Nitrogen loss in saturated soils
Heavy rainfall in central Nebraska last week has caused crop producers to question the availability of nitrogen (N) fertilizer applied this spring and with good reason. Some fields may have experienced significant nitrogen loss. There are several factors which will influence the amount of loss, including rainfall amount and intensity, soil texture, soil temperature, fertilizer source and application date. Loss pathways can include runoff, denitrification and leaching.
Figure 1. Estimated nitrification over time.
If fertilizer had been recently applied to the soil surface, without incorporation or a gentle rain of 0.5 inch or more to move nitrogen into the soil profile, substantial nitrogen loss may occur in runoff. Rainfall was very intense in some areas last week, with total precipitation exceeding 10 inches in some areas, resulting in severe erosion and loss of nutrients on or near the soil surface.
The primary nitrogen loss mechanism from saturated, fine-textured soils may be denitrification. This is the process of anaerobic bacteria present in soil converting nitrate-N into gaseous forms (nitric oxide, nitrous oxide, dinitrogen) which can be lost to the atmosphere. In fields where most fertilizer nitrogen was applied preplant, likely four to eight weeks ago, much of the N may have been converted to nitrate by the microbial process of nitrification. This nitrate is then susceptible to loss via denitrification or leaching.
If nitrogen existed in soil in the nitrate or urea forms, significant leaching loss may have occurred, more so on coarse-textured soils. Some of this nitrogen may have leached deep enough into the root zone to be unavailable to the crop, at least early in the season. Continued precipitation or irrigation may leach this nitrogen out of the root zone entirely.
For more information on soil processes influencing nitrogen management, view the Nitrogen Chapter of the Cooperative Extension publication, Nutrient Management for Agronomic Crops in Nebraska.
Table 1. Potential field loss of nitrogen, depending on temperature and time since application
Denitrification loss will be less with soils having less than 1% organic matter.
Unfortunately, there are many variables interacting to influence the potential for nitrogen loss from heavy rainfall, making it difficult to estimate how much fertilizer N has been lost, and whether producers should apply more fertilizer. Figure 1 and Table 1 can be used to help derive rough estimates of potential loss. For anhydrous ammonia applied 6 weeks ago, perhaps at least 50% of the nitrogen has been converted to nitrate. If soils have remained saturated for a week, perhaps 10-20% of the nitrate nitrogen has been lost to denitrification, with additional loss due to runoff or leaching. Whether remaining nitrogen will be adequate to optimize yield potential depends on the initial application rate, and growing conditions during the rest of the season.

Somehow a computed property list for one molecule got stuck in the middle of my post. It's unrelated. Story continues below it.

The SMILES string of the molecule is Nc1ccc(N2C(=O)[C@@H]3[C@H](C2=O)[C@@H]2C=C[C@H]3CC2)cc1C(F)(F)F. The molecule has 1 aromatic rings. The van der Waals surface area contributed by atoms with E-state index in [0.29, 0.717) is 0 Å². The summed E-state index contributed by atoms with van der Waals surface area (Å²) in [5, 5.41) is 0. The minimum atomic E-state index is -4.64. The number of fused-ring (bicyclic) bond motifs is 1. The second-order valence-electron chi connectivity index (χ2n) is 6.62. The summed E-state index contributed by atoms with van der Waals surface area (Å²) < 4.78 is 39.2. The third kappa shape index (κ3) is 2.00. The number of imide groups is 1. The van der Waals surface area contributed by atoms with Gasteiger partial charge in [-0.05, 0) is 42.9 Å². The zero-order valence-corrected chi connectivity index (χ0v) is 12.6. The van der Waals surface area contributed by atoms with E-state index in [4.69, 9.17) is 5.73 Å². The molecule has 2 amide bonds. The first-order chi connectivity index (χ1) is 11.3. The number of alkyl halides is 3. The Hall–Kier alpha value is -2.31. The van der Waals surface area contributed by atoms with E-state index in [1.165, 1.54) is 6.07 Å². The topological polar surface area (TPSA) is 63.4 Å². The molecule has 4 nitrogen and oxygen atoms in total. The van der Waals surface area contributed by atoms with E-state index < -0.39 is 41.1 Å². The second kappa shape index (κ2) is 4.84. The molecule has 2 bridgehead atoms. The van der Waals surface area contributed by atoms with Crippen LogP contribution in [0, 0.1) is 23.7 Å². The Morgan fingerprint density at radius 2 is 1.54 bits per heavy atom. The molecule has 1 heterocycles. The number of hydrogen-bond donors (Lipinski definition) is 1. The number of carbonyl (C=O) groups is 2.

Soil sampling is one option to evaluate what is left, but results may be difficult to interpret. If nitrogen fertilizer has been banded, many samples will be required to integrate what the plant will have access to. Samples should be collected to a depth of three feet in one foot increments. Consider having samples analyzed for ammonium as well as nitrate, since substantial nitrogen from many fertilizer sources may remain in the ammonium form. Interpretation of soil test results for both ammonium and nitrate may require help from a soil scientist. Even then accurate prediction of fertilizer nitrogen availability will be difficult.
If producers can sidedress nitrogen or apply it through an irrigation system, they may want to supplement loss they believe may have occurred. The challenge will be to know what rate to apply. Over-fertilization will increase the cost of production and potentially increase the loss of nitrogen to the environment, while under-fertilization will reduce yield.
Carefully monitoring the crop for N status may be the best option, primarily between now and silking, especially if producers have the option to sidedress, fertigate or apply nitrogen with high clearance equipment. Most corn hybrids will take up the majority of their nitrogen requirement in this period. Visual observation for signs of nitrogen deficiency (lower leaves yellowing, inverted "V" yellowing pattern of leaf tips) is one option, although yield potential may be reduced by the time nitrogen deficiency is visually evident. A chlorophyll meter may be useful in detecting nitrogen stress before it can be seen. To calibrate chlorophyll meter readings, it is best to have one or more strips in the field with nitrogen applied at a rate high enough to be non-yield limiting to serve as a reference. For more information on the use of a chlorophyll meter to manage nitrogen, see NebGuide 1171, Using a Chlorophyll Meter to Improve N Management.
Richard B. Ferguson
Extension Soils Specialist